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New DFO initiatives make a splash in Canadian waters

Additional virus testing will be part of the DFO's new initiative. Image: BC Salmon Farmers' Association.
Additional virus testing will be part of the DFO's new initiative. Image: BC Salmon Farmers' Association.

The Canadian Department of Fisheries and Oceans (DFO) is reassessing its risk management protocols by adopting a more science-based decision-making approach when it comes to the aquaculture industry.


“Global demand for fish and seafood as a high-protein food source is increasing significantly. Over half of seafood consumed world wide is produced by aquaculture operations. Ensuring that the aquaculture industry is successful in the future is imperative to reducing over fishing and ensuring wild fish stocks are sustainable. However, Canadians must be assured that aquaculture is environmentally sustainable,” said the DFO in a news release.

Engaging with Canadians

“We are committed to further enhancing the sustainability of our oceans and coastal communities and to addressing issues of concern.

“The path forward on further enhancing the sustainability of aquaculture operations requires engaging with Canadians across a broad range of interests. The Department will continue to work with Indigenous partners, provinces, territories, federal partners, environmental groups, industry, and members of the public to arrive at well informed, science-based decisions that will ensure the protection of wild Pacific salmon stocks.”

The government shared its plans on how to achieve science-based goals starting with a 60-day public feedback program in which two processes will be reviewed.

“An interim Framework for Aquaculture Risk Management (FARM) to provide a consistent, predictable process for aquaculture risk management that ensures wild fish and their habitats are protected. This risk-management framework also explains how a precautionary approach for aquaculture decision-making is to be implemented; and an interim Framework on the Transfer of Live Fish that provides guidance on the authorization of the movement of fish in marine environments and what, if any, additional mitigation measures are needed to protect wild stocks. The interim framework sets out a process for assessing the impact of transfers on wild fish and determining if testing for pathogens is warranted,” said the release.

"Our government is committed to the protection and conservation of wild Pacific salmon.  The new safeguards announced today will protect wild salmon and enhance environmental sustainability of aquaculture in British Columbia. I invite British Columbians to provide their input during consultations,” said Fisheries and Oceans Minister Jonathan Wilkinson.

Precautionary approach

The government is also instigating a “precautionary approach” in which the DFO will also work with the aquaculture industry to implement two more measures.

“The DFO will be requiring enhanced testing and reporting of any instances of heart and skeletal muscle inflammation (HSMI) and jaundice syndrome. The Department will be investing additional resources to undertake increased audits at farm sites to ensure proper monitoring and enhanced monitoring of farmed fish health, and we will undertake screening in fresh water aquaculture hatcheries in BC for the presence of two specific strains of PRV – the non-native Icelandic and Norwegian strains, the latter having been shown to be harmful to Norwegian farmed Atlantic salmon.”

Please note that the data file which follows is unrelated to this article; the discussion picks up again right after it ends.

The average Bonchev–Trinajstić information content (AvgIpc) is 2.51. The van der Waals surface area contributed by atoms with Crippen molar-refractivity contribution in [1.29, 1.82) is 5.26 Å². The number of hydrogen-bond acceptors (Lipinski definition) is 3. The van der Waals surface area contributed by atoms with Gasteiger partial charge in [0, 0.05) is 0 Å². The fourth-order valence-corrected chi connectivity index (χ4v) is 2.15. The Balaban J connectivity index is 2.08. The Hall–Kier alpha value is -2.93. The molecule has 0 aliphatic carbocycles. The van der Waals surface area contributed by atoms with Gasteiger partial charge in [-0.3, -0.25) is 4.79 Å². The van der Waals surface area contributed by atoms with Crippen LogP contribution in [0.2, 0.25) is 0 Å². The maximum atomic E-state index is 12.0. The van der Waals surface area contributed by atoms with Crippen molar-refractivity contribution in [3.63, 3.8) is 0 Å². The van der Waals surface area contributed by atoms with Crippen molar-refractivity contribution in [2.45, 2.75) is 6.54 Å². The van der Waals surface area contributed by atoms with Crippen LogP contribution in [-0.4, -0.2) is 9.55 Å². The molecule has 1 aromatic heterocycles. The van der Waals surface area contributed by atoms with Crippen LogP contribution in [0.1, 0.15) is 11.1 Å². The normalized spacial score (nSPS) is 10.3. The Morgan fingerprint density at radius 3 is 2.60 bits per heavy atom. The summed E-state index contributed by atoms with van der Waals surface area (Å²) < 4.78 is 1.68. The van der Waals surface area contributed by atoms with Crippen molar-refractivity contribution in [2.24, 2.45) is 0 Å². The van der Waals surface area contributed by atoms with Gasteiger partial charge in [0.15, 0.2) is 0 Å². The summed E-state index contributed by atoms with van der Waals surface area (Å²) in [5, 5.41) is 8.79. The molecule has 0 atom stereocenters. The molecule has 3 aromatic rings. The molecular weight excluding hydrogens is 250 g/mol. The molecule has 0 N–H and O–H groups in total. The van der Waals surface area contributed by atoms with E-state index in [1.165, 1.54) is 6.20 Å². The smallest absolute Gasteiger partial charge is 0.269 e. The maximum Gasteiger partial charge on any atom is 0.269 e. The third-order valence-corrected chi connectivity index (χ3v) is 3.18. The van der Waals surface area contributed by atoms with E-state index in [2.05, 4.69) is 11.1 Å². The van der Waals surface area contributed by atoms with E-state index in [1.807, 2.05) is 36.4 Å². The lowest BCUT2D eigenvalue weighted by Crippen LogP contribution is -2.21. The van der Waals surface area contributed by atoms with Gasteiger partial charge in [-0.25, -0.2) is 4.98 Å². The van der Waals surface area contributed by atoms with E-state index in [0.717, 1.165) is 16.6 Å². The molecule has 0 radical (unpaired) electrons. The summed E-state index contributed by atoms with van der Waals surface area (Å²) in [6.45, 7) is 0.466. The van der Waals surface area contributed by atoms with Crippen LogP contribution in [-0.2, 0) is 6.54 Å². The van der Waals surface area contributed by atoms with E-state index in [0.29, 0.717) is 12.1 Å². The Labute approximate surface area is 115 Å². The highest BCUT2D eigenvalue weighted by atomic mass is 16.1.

Technical groups

Lastly, three “Technical Working Groups” will be developed under the new approach. “Each group will be focused on a key issue that has been identified for improvement and/or enhanced collaboration. The Working Groups will be inclusive and will be comprised of representatives of the Province of BC, Indigenous communities, environmental organizations, the aquaculture industry and other key stakeholders and will provide advice to the Department. This advice will be directly relevant to any final decisions with regard to risk management policy.”

 Groups will focus on:

  • Area-based approaches to aquaculture management;
  • Aquaculture production technologies (including closed containment);
  • Fish health.

The BC Salmon Farmers’ Association (BCSFA) is one of the groups that is hoping to be part of the consultation process.

“Like everyone we only just received the decision, we're still learning as we look forward to participating in the consultation process,” said BCSFA spokesperson Shawn Hall. “A lot of the fine details will come out, so there’s a lot of work to do on that over the summer.

 “We're committed to raising healthy food. The government is following through on a commitment to make decisions on aquaculture regulations based on scientific principles, requiring farmers to test for viruses. This is a responsible approach.”

The BCSFA currently tests for viruses and will follow through on any additional testing required by the government. “Testing to keep species (foreign viruses), out of our waters seems reasonable,” said Hall.

“We look forward to participating fully but there's more details to come about exactly what that's going to look like. We have been in touch with the DFO about some initial conversations but we are in the early stages.”